BPA exposure harming unborn babies, infants: Study

Jade Robran for 7News Investigations
BPA exposure harming unborn babies, infants: Study

Pregnant women could be harming their unborn babies by drinking or eating from plastic that contains a common chemical.

Bisphenol A (BPA) is banned in many countries overseas, and now scientists in Geelong say they can prove it puts children at risk.

Jackie Jackman is seven-months pregnant.

She has been doing everything right to have a healthy newborn...or so she thought.

Everyday, she drinks from a plastic bottle, but something so simple could be harming her baby.

In a world first, scientists at Deakin University have discovered that if a pregnant woman uses bottles and containers that contain poisonous industrial chemical BPA - she could be passing it to her unborn baby.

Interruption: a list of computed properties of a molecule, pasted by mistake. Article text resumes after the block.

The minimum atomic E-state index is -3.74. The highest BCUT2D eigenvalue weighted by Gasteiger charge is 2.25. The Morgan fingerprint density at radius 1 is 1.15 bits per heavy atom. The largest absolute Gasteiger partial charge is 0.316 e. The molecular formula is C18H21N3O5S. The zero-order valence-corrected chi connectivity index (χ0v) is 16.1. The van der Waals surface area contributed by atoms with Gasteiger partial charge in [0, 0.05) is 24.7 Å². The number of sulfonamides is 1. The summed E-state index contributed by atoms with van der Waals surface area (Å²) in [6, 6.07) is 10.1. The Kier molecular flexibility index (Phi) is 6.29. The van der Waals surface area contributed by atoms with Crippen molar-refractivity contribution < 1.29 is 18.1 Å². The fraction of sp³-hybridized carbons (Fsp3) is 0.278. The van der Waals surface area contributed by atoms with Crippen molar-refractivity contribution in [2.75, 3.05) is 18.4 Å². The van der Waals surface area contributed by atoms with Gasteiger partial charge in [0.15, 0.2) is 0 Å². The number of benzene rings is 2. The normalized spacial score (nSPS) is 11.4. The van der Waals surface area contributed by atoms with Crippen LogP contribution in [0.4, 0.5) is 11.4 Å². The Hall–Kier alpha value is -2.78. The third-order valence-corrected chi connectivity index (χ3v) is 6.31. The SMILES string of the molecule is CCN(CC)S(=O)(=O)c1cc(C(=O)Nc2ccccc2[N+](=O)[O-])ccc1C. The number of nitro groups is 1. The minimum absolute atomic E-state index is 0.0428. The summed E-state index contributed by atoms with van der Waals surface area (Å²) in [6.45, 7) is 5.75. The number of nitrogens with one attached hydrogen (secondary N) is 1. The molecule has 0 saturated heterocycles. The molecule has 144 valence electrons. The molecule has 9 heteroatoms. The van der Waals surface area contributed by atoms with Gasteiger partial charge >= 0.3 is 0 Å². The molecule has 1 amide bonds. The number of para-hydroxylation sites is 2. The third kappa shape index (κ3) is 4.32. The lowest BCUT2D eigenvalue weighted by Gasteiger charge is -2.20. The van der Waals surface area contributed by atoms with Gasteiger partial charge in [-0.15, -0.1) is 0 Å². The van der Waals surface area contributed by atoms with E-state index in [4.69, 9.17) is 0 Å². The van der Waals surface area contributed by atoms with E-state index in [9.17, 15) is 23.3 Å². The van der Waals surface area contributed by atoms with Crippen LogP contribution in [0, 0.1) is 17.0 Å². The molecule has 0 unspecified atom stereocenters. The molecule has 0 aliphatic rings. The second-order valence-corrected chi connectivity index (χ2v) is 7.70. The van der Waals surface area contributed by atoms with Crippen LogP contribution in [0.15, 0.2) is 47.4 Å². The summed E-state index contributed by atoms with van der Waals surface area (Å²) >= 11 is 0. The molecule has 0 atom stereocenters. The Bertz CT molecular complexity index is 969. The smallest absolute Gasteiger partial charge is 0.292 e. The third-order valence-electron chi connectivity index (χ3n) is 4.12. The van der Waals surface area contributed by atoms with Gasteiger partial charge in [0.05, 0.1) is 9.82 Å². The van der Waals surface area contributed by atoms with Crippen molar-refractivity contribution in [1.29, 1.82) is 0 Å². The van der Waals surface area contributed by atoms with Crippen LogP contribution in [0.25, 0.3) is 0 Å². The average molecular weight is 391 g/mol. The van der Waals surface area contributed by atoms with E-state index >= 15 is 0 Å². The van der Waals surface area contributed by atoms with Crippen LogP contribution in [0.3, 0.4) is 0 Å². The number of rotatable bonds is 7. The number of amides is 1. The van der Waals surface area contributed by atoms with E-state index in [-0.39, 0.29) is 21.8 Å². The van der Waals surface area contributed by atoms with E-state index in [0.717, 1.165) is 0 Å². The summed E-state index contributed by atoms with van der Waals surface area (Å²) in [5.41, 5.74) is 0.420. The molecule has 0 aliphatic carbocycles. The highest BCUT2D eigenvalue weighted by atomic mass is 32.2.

"It scares me, it makes me worry," she told 7News. "You're doing all these things to be healthy and safe and then there's another thing you have to worry about - to be honest I did not know about it."

Dr Yaan Gibert, of Deakin University, said: "It has been shown that exposure during foetal development or early life could have repercussions later in life, and that is two-fold obesity, type two diabetes, as well as issues with the reproductive system or even breast cancer in the female."

BPA is so toxic China, Malaysia, Canada and parts of Europe and the US has banned its use.

In Australia, it is still officially considered safe in small amounts, but that is not so say some of our experts.

"Ban it at least for baby bottles and sippy cups, at least babies and infants will be protected," said Dr Gibert.

With just six weeks until Jackie meets her baby, she won't be taking any risks.

"It's the most important thing in the world to me having a baby and looking after this baby completely, so I'll be onto this BPA thing for a very long time," she said.